By KJ Doughton | July 10, 2007

Remember that flamboyant, bug-eyed panelist from “Match Game” with the Elton John glasses, silk ties, and sailor’s cap? Maybe you caught the same seventies boob tube icon sitting across from Johnny Carson, during one of his 106 appearances on the “Tonight Show.” You know – the guy with three names. Aha! Charles Nelson Reilly! (Cue lascivious Reilly-patented giggle and the double-entendre of your choice.)

Like most people, you probably associate Reilly with this light, televised pop-culture fluff. Who knew he was a Tony-winning Broadway legend, or that the eccentric comedian had worked in film with director Elia Kazan (1957’s “A Face in the Crowd”)? “The Life of Reilly” exposes a popular artist’s less recognized – but perhaps more valuable – contributions to his craft. It also holds wrenching emotional power in its naked, warts-and-all history of one man’s life, spun into a monologue more riveting than all two hours and twenty-four minutes of “Transformers” overblown CGI chaos.

Based on a long-running, one-man stage act called “Save It For the Stage: The Life of Reilly,” this intimate expose by directors Barry Poltermann and Frank Anderson chronicles the show’s final performance in 2004. The movie serves as a tight distillation of Reilly’s enthusiastic concerts, which would typically last three to four hours per night (the film, in contrast, runs 89 minutes; an upcoming DVD version will feature the entire show).

Wearing an oversized, mint-green shirt pierced by a red Aids-Awareness ribbon, Reilly initially comes across as tiny and frail (he died on May 25th, 2007, of complications from pneumonia). Then, his lion-sized storytelling prowess takes over. Like a determined Hogwarts wizard, this energetic wordsmith conjures forth tale after mesmerizing tale from a sparse, prop-less stage. Reilly reveals an amazing ability to draw us into his past, through hand gestures and comforting descriptions of familiar locales. Oh, look – there’s the neighbor lady! Can you smell the rye bread?

Reilly churns up a chaotic, conflicted picture of his upbringing. The entertainer’s father turns down a promising career opportunity that permanently costs him his self-esteem. Later, Reilly Sr. would look for used bottles of high-priced whisky, put “fifty-five cent s**t” in the used containers, and stock them on the household shelves. Why? “So guests thought we could afford good liquor.” (And his mother? Uh, that’s another story too dark and complex to capture in a review.)

On June 6, 1944, a 13-year old Reilly narrowly escaped the harrowing Hartford Circus Fire, where 160 onlookers perished in the flames. “She lost her hair – and her mind,” Reilly remarks of an aunt who volunteered for lobotomy experiments. Christmas holidays were lonely, dismal events marked by his father drinking booze and breaking ornaments.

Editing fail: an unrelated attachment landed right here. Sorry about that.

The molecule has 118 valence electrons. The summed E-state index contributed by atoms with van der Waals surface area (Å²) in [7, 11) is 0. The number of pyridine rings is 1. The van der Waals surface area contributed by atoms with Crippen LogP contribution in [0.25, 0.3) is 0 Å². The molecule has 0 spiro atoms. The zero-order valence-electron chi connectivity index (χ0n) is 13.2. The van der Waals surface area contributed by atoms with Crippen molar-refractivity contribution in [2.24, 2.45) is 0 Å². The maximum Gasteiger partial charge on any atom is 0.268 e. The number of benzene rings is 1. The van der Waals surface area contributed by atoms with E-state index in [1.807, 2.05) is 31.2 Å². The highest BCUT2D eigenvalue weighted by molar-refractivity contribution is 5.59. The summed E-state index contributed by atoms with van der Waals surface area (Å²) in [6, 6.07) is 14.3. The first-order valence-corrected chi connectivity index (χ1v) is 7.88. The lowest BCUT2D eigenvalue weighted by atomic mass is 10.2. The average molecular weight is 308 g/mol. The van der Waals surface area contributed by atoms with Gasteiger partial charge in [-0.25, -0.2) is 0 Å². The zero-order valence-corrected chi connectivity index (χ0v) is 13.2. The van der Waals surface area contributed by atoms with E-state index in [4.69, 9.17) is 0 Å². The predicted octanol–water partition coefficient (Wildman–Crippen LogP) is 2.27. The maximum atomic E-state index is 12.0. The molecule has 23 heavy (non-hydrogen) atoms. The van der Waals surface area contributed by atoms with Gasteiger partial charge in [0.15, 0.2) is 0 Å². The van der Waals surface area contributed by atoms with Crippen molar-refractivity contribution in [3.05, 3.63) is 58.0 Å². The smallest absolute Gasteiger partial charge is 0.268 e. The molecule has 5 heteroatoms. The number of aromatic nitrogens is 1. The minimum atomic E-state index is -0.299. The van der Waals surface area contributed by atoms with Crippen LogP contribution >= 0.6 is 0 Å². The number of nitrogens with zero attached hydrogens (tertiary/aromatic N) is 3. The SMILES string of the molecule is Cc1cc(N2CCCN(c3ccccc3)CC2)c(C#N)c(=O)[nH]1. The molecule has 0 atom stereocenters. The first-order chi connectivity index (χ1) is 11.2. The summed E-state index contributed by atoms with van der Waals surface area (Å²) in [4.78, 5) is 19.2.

Despite these dire formative years, Reilly eventually found his salvation in acting, during the fifties. He reflects on attending thespian school with other future luminaries like Steve McQueen, Frank Langella, Jason Robards, and Jack Lemmon (whom he taught how to tie a tie). “We all had three things in common,” Reilly says of he and his classmates. “We wanted to be onstage, we had no money and we couldn’t act for s**t.”

Reilly ultimately won a place in the pantheon of television, stage, and film (recognized with two Tony Awards and multiple Emmy nominations). But it was a hard-earned victory. While he doesn’t overtly lament it, we learn that his homosexuality (seldom proclaimed, but often implied through subtle jokes during his T.V. appearances) cost him support both at home and amongst the network brass.

“A father doesn’t like to see his only son sewing dolls,” recalls Reilly, whose poor eyesight limited his childhood athletic abilities. Later, he describes an early, crucial job meeting with the President of NBC Television, describing the executive’s “beautiful desk,” and “gold cigarette lighter.” Then came the boss’ crushing proclamation that they didn’t let “queers” on television. “It was a very short interview,” summarizes Reilly, before a long, telling silence.

“The Life of Reilly” ultimately presents its resilient subject as an unusually optimistic force of nature. Despite these rejections, this survivor reached out to others for decades as a supportive acting coach, film actor, television performer and director, game show presence, talk show guest, and voice-over for children’s cartoons. The closing passages of his monologue echo forgiveness towards complicated family members, suggesting a wise insight into the contradictory shape of human nature. Enduring friendships with fellow actors like Burt Reynolds confirm both Reilly’s value of others, and the admiration his cronies felt for him.

Convinced that Robin Williams’ lit teacher in “Dead Poets’ Society” was the ultimate embodiment of “Seize the Day”? Did Rodney Dangerfield’s “Back to School” rendition of Dylan Thomas’ “Do Not Go Gentle Into That Goodnight” give you goose bumps? Then check out “The Life of Reilly,” for a real-life example of carpe diem energy too pure and unrefined to be silenced by discrimination or negative family vibes.

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